Vayishlach: Language and Translation

Now Dinah — the daughter of Leah, whom she had borne to Jacob — went out to look over the daughters of the land [lirot bi-banot ha-aretz]. Shechem, son of Hamor the Hivvite, the prince of the region, saw her [va-yareh]; he took her, lay with her, and violated her.

And Dinah, Leah’s daughter, whom she had borne to Jacob, went out to go seeing among the daughters of the land. And Shechem, the son or Hamor the Hivite, prince of the land, saw her and took her and lay with her and abused her. Continue Reading

Vayishlach: Great Source(s)

The uterine struggle between Jacob and Esau [Genesis/Breishit 25:22-26] prefigures the momentous struggle with the angel [Gen. 32:23-31]. It is through wrestling in the night with a divine being that Jacob acquires the nation’s name. “They name shall be no more called Jacob, but Israel,” says the divine opponent, “for as a prince hast thou power with God and with men, and hast prevailed (Gen. 32:28). Jacob does not become angelic as a result of this nocturnal encounter, but the struggle reveals a certain kind of intimacy with God that is unparalleled.

The nation, not unlike the eponymous father, is both the chosen son and the rebel son, and accordingly its relationship with the Father is at once intimate and strained….Continue Reading

Vayeitzei: Language and Translation

Jacob departed from Beer-sheba and went toward Haran. He encountered the place and spent the night there because the sun had set; he took from the stones of the place which he arranged his head, and lay down in that place. And he dreamt and behold! A ladder [sulam (samech-lamed-mem)] was set earthward and its top reached heavenward; and behold! angels of God [malachei elohim] were ascending and descending on it. And behold! HASHEM was standing over him [alav]…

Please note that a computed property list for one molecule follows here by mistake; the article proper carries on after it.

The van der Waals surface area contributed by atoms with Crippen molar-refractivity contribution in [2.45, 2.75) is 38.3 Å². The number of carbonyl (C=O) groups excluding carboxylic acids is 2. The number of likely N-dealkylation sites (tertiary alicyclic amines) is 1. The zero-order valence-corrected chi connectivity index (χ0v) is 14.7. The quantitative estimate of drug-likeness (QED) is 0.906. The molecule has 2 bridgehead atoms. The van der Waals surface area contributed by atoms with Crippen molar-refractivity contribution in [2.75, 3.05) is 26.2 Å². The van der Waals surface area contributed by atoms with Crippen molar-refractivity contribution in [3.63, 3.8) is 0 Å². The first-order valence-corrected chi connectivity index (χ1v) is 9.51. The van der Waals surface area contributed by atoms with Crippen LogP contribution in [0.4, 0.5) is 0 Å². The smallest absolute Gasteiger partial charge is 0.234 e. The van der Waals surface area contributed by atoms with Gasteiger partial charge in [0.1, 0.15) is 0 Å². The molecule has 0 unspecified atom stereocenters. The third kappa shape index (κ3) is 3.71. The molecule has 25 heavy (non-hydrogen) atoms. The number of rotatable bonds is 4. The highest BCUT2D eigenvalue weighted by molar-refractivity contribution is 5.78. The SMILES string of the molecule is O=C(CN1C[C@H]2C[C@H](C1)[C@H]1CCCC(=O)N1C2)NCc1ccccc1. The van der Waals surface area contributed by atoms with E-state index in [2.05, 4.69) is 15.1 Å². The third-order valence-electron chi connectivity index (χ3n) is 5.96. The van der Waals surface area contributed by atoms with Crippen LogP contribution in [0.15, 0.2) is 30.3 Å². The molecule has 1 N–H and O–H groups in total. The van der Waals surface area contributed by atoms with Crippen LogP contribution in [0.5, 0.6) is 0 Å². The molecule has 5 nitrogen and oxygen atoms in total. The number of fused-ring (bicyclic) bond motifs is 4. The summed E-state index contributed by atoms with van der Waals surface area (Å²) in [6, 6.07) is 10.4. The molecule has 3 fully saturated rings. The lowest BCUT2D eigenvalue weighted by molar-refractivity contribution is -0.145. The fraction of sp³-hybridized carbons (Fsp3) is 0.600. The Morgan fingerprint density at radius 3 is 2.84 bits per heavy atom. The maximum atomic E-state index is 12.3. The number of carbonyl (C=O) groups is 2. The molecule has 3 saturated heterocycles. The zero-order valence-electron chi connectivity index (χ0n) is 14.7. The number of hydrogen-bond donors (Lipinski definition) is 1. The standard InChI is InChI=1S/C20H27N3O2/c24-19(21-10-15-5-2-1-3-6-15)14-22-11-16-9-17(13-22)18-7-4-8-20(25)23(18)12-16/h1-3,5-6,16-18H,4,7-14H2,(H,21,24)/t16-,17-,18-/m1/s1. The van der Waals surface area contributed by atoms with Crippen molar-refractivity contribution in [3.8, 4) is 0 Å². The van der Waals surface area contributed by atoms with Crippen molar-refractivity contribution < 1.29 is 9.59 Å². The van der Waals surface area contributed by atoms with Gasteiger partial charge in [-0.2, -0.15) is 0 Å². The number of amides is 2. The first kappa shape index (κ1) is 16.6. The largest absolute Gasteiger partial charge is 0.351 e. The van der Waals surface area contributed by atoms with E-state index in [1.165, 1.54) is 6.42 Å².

…and, look, a ramp [sulam] was set against the ground with its top reaching the heavens, and look, messengers of God [malachei elohim] were going up and coming down it. And, look, the LORD was poised over him [alav]….

…and YHVH was standing beside him [alav]…
Continue Reading

Toldot: A Path to Follow

This portion includes an episode (Breishit/Genesis 26:1-11), beginning “Now there was a famine in the land,” which closely mirrors a similar story in Breishit/Genesis 12:10-20. Isaac involves Rebecca in a “say you’re my sister” experience in Gerar which is very akin to the one through which Abraham put Sarah in Egypt.
Continue Reading

Toldot: Language and Translation

The lads grew up and Esau became one who knows hunting, a man of the field; but Jacob was a wholesome [tam**] man abiding in tents. Isaac loved Esau for game that was in his mouth; but Rebecca loved Jacob.

Jacob simmered a stew [va-yazed yaakov nazid], and Esau came in from the field, and he was exhausted. Esau said to Jacob, “Pour into me, now, some of that very red stuff [min-ha-adom ha-adom] for I am exhausted.” (He therefore called his name Edom.) Continue Reading

Toldot: Great Source(s)

Finally, it should be mentioned that the Yaakov stories are notable in the manner in which they portray the two levels of biblical reality: divine and human. Throughout the stories human beings act according to normal (though often strong) emotions, which God then uses to carry out his master plan. In this cycle one comes to feel the interpretive force of the biblical mind at work, understanding human events in the context of what God wills. It is a fascinating play between the ideas of fate and free will, destiny and choice — a paradox which nevertheless lies at the heart of the biblical conceptions of God and humankind.Continue Reading